Course Unit Page


This teaching activity contributes to the achievement of the Sustainable Development Goals of the UN 2030 Agenda.

Industry, innovation and infrastructure Partnerships for the goals

Academic Year 2019/2020

Learning outcomes

Focus is on quantitative aspects of computer architecture.
Expected outcome is understanding of:

  •  instruction level parallelism and latency tolerance
  • memory hierarchy
  • Uniform Memory Access (UMA) architectures
  • protection and task management
  • architecture impact on power and performance at processor and system level
Within the course the student will practice abstraction as the most effective method to handle  the complexity of modern computer architectures. The final test verifies the ability to apply methods and concepts offered by the course.

Course contents

Processor Architecture:

  •     Instruction set architecture for multitasking protected systems (Intel IA32 architecture)
  •     Instruction level parallelism; dependencies; hazards; hazards avoidance
  •     superscalar architectures; superpipelining and underpipelining; non blocking architectures; out of order execution (Tomasulo approach); speculative execution;
  •     Introduction to simultaneous multithreading, logical processors, multicore architectures and virtualisation
Memory Hierarchy
  •     Goals, reference model and performance parameters
  •     memory hierarchy in the Intel IA32 architecture: segmentation, virtual memory, main memory and caches
  •     address mapping, write policies, replacement policies; implementation techniques and performance analysis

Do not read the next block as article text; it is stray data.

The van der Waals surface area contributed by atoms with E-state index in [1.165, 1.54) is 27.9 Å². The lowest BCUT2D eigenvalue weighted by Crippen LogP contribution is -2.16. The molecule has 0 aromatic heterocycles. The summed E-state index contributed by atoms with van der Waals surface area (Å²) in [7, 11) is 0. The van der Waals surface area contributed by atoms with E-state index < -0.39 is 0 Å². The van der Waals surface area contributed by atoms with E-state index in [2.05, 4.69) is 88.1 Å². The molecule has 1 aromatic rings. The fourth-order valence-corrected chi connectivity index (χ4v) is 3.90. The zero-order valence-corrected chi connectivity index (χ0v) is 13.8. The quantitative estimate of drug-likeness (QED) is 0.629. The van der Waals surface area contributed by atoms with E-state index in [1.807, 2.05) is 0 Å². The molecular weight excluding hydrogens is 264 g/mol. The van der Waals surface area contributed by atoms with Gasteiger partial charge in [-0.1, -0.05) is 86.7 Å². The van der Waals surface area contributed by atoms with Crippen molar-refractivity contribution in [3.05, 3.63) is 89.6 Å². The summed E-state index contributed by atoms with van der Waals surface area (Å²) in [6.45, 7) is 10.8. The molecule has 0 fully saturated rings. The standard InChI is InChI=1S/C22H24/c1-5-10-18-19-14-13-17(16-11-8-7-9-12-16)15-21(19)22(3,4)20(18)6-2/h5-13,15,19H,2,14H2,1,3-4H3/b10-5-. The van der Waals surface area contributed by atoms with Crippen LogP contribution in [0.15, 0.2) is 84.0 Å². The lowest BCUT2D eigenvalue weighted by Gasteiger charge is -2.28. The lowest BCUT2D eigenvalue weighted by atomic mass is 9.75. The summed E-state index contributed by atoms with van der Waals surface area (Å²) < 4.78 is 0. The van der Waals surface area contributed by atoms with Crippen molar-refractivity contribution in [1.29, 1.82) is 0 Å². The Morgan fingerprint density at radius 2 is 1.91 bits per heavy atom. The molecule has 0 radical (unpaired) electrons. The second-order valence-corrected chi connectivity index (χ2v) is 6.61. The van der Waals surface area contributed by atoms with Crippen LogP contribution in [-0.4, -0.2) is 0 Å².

•     the MESI protocol for memory coherence in shared memory multiprocessor architecture (UMA architectures)
System Architecture
  • Interleaved memory access in multibyte data bus systems
  • Uniform Memory Access (UMA) architectures, and introduction to NUMA multicore based architectures 
  • Bus hierarchy and bus protocols   
  • Multimaster systems with DMA based I/O: hardware/software power/performance perspective


J. L. Hennessy, D. A. Patterson, Computer Architecture: a quantitative approach, Morgan Kaufmann
H. S. Stone, High Performance Computer Architecture,  Addison & Wesley

Teaching methods

Slides stored in the platform (IOL) are presented and interactively discussed in the classroom.

Assessment methods

Assessment shall be based on the outcome of a written test.
Test time: 3 hours and 15 minutes.
Test structure: two exercises: one is about the CPU architecture (45 minutes), while the other addresses system design (2h:30m). Both of them may include questions focused on the theoretical part of the course. No quiz.
On the course site you'll find examples of previous tests, some of them with solution hints.

Office hours

See the website of Tullio Salmon Cinotti